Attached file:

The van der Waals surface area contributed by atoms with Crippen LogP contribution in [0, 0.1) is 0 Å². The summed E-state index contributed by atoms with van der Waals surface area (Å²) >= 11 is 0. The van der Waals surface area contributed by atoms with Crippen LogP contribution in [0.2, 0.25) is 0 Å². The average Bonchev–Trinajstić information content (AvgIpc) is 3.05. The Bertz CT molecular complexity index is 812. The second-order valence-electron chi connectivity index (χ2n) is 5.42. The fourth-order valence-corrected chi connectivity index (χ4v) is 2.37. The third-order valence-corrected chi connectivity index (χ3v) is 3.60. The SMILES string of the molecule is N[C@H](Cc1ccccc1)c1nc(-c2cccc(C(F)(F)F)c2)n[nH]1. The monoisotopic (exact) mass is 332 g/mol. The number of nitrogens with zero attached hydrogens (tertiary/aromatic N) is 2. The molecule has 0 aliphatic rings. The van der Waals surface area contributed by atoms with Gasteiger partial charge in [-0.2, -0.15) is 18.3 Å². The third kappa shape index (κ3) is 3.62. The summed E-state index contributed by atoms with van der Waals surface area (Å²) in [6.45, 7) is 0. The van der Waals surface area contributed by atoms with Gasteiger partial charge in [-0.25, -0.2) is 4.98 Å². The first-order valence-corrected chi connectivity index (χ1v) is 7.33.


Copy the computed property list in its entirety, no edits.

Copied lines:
The van der Waals surface area contributed by atoms with Crippen LogP contribution in [0, 0.1) is 0 Å². The summed E-state index contributed by atoms with van der Waals surface area (Å²) >= 11 is 0. The van der Waals surface area contributed by atoms with Crippen LogP contribution in [0.2, 0.25) is 0 Å². The average Bonchev–Trinajstić information content (AvgIpc) is 3.05. The Bertz CT molecular complexity index is 812. The second-order valence-electron chi connectivity index (χ2n) is 5.42. The fourth-order valence-corrected chi connectivity index (χ4v) is 2.37. The third-order valence-corrected chi connectivity index (χ3v) is 3.60. The SMILES string of the molecule is N[C@H](Cc1ccccc1)c1nc(-c2cccc(C(F)(F)F)c2)n[nH]1. The monoisotopic (exact) mass is 332 g/mol. The number of nitrogens with zero attached hydrogens (tertiary/aromatic N) is 2. The molecule has 0 aliphatic rings. The van der Waals surface area contributed by atoms with Gasteiger partial charge in [-0.2, -0.15) is 18.3 Å². The third kappa shape index (κ3) is 3.62. The summed E-state index contributed by atoms with van der Waals surface area (Å²) in [6.45, 7) is 0. The van der Waals surface area contributed by atoms with Gasteiger partial charge in [-0.25, -0.2) is 4.98 Å². The first-order valence-corrected chi connectivity index (χ1v) is 7.33.